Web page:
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Lest We Forget (1918 film)

From Wikipedia, the free encyclopedia

Lest We Forget
period poster
Directed byLéonce Perret
Clifford Saum (2nd director)
Written byLeonce Perret (scenario)
Tom Bret (subtitles editor)
Produced byRita Jolivet
Count Giuseppe de Cippico (Jolivet's husband)
J. L. Kempner
StarringRita Jolivet
CinematographyLucien Andriot
Edited byCharles A. Taylor
Distributed byMetro Pictures (picture branded A Metro Special)
Release date
January 27 or 28, 1918
Running time
7-8 reels
CountryUnited States
LanguageSilent (English intertitles)

Lest We Forget is a 1918 American silent World War I espionage drama film directed by Leonce Perret and produced by and starring Rita Jolivet. The film was released by the Metro Pictures company. While the picture is essentially a spy film, it may also be considered a propaganda film popular during World War I.[1][2]

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The film was a live action film about the 1915 Lusitania sinking (as opposed to Windsor McKay's animated film The Sinking of the Lusitania (1918)). Actress Rita Jolivet was a survivor of the sinking and much of what is known about the last moments of her producer/employer Charles Frohman is related from her. This film made famous his last words, "..Why fear death for it is the most beautiful adventure in life."



Like many American films of the time, Lest We Forget was subject to cuts by city and state film censorship boards. For example, the Chicago Board of Censors required cuts of, in Reel 1, the intertitle "Why marry her?", Reel 3, that part of the scene in the telegraph office where officer throws young woman over table and is shown bending over her, Reel 4, the intertitle "Go, all of you — I will avenge this", and, Reel 7, the cutting of telephone wires.[3]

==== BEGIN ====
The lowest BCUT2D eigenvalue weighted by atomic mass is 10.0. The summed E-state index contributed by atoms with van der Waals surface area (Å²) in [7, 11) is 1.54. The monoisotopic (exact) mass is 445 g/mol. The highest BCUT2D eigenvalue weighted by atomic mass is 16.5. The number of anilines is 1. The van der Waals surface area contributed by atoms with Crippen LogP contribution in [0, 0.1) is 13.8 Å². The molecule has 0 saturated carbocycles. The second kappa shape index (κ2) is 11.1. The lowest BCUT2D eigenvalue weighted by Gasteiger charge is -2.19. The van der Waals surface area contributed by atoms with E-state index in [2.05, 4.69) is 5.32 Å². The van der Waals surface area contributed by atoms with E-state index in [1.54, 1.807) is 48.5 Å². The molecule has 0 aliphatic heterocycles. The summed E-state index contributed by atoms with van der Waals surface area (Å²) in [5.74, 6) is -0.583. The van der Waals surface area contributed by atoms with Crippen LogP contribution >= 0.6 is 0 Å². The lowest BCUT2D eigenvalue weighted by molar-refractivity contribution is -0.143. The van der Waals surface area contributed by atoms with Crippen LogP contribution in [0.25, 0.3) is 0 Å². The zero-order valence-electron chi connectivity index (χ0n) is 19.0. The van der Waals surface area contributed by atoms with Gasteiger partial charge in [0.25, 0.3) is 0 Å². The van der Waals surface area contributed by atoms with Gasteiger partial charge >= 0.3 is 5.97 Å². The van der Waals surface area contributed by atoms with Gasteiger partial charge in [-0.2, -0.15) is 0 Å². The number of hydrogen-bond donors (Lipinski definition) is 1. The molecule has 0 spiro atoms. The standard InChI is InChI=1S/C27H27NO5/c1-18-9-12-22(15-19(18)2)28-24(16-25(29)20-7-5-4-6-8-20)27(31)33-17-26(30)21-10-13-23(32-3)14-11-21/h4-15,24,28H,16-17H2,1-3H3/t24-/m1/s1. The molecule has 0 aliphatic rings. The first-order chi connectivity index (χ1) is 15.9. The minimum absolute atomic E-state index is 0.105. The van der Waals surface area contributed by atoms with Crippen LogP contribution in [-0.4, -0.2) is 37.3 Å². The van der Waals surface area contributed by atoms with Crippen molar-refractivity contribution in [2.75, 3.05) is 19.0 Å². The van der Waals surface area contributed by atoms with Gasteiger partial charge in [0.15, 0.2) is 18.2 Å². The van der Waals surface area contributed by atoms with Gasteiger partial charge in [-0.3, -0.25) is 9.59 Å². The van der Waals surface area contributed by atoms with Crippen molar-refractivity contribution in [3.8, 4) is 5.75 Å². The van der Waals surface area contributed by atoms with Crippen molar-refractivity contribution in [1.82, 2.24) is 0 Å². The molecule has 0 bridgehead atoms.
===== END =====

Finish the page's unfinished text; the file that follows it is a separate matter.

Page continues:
Preservation status

The film survives in a fragment at George Eastman House Motion Picture Collection with more complete copies at the Library of Congress and Cinémathèque Française.[4][5]


  1. ^ "Silent Era : Progressive Silent Film List". Retrieved 3 November 2017.
  2. ^ "Detail view of Movies Page". Retrieved 3 November 2017.
  3. ^ "Official Cut-Outs by the Chicago Board of Censors". Exhibitors Herald. New York City: Exhibitors Herald Company. 6 (13): 29. March 23, 1918.
  4. ^ "Search Results (Lest We Forget) Performing Arts Encyclopedia, Library of Congress". Retrieved 3 November 2017.
  5. ^ Catalog of Holdings The American Film Institute Collection and The United Artists Collection at The Library of Congress, page 102, c.1978 by The American Film Institute

External links

This page was last edited on 7 August 2023, at 08:14
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